"To me it seems," says Bishop Creighton," that the differentiation of nations is part of that continuous revelation of God's purpose which is contained in history." The history of the progress of mankind has been the history of the development of two intermediate forms of organized life-the family and the nationbetween the individual and the race. The familywith its wider extension in the clan or tribe-belongs to an early stage of civilized life, and has a religious significance so profound that it is probably true to say

that Christianity, in fighting for the true ideal of family life, is fighting for what is vital to its own existence.

But what of the nation? The first fact to be noted is, that the nation-making force, as it appears in history, is an ethical force. From the first it makes a claim on human character, to which particular peoples or races are often unable to respond. "The nationstate," says Professor Bosanquet, "as an ethical idea is, then, a faith or a purpose-we might say a mission, were not the word too narrow and too aggressive.... The modern nation is a history and a religion rather than a clear-cut idea. Its power as an idea-force is not known till it is tried1."

For not only does a nation live by the subordination of the individual to the collective good, and of the present to the future-it also exists for an ethical purpose. It claims the right to be, not in virtue of the mere blind instinct of survival, but in virtue of some contribution that it deems itself called to make to the cause of humanity. Some sense of vocation, some dimly heard divine call, lies at the heart of every national life. A people that lacks this, lacks the necessary incentive to survival in the midst of contending groups. In the long run, the religious nations will tend to absorb the non-religious nations. Fundamentally, therefore, a nation exists not to get but to give to keep alive in the world some particular type 1 Bosanquet, Philosophical Theory of the State, p. 321.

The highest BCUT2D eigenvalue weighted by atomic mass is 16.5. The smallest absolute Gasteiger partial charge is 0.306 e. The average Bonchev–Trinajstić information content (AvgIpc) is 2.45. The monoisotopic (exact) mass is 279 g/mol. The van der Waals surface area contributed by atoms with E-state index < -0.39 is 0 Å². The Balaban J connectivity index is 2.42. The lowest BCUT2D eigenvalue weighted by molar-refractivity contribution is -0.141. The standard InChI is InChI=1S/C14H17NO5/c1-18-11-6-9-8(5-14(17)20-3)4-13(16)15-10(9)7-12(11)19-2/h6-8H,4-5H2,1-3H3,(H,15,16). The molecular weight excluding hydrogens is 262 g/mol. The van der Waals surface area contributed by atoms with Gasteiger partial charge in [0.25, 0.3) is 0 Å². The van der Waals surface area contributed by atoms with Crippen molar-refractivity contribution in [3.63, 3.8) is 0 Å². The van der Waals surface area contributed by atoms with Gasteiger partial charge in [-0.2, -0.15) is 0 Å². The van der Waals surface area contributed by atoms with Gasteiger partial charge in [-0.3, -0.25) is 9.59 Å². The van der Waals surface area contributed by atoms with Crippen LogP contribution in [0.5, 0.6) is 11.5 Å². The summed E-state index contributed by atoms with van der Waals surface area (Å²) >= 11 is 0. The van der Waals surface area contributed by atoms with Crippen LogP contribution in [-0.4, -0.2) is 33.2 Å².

of human character or thought. The right of a nation to independence depends on the truth that the life of humanity is enriched through the diversity of national character. For as the Catholic man, which is Christ, is being fulfilled through the diverse gifts that the one Spirit gives to diverse men; so to nations, as to men, the one Spirit divideth severally as He will.

“The claim of a nation to independence "—but how far does the moral obligation to recognize that claim extend? Are there not infant nations that must be trained before they can be set free; and old nations that must be protected, if need be even from themselves? We cannot now accept as a final test the old law that a nation has the right to be independent only if it can show itself strong enough to guard its freedom. Yet the test involves a true principle-the principle that a nation must prove its right to be free at the judgment-bar of humanity by the amount of the sacrifice that it is prepared to make for its freedom. For that sacrifice is the measure of the national consciousness of a divine call, a purpose of God in history that it should be itself. Where a people gives manifest evidence that it intends to use its freedom for purposes of injury to others, or for the oppression of the minority within its borders, that people must be educated in the true meaning of national life, often through the bitter discipline of oppression or exile. For nations need education not less than individuals,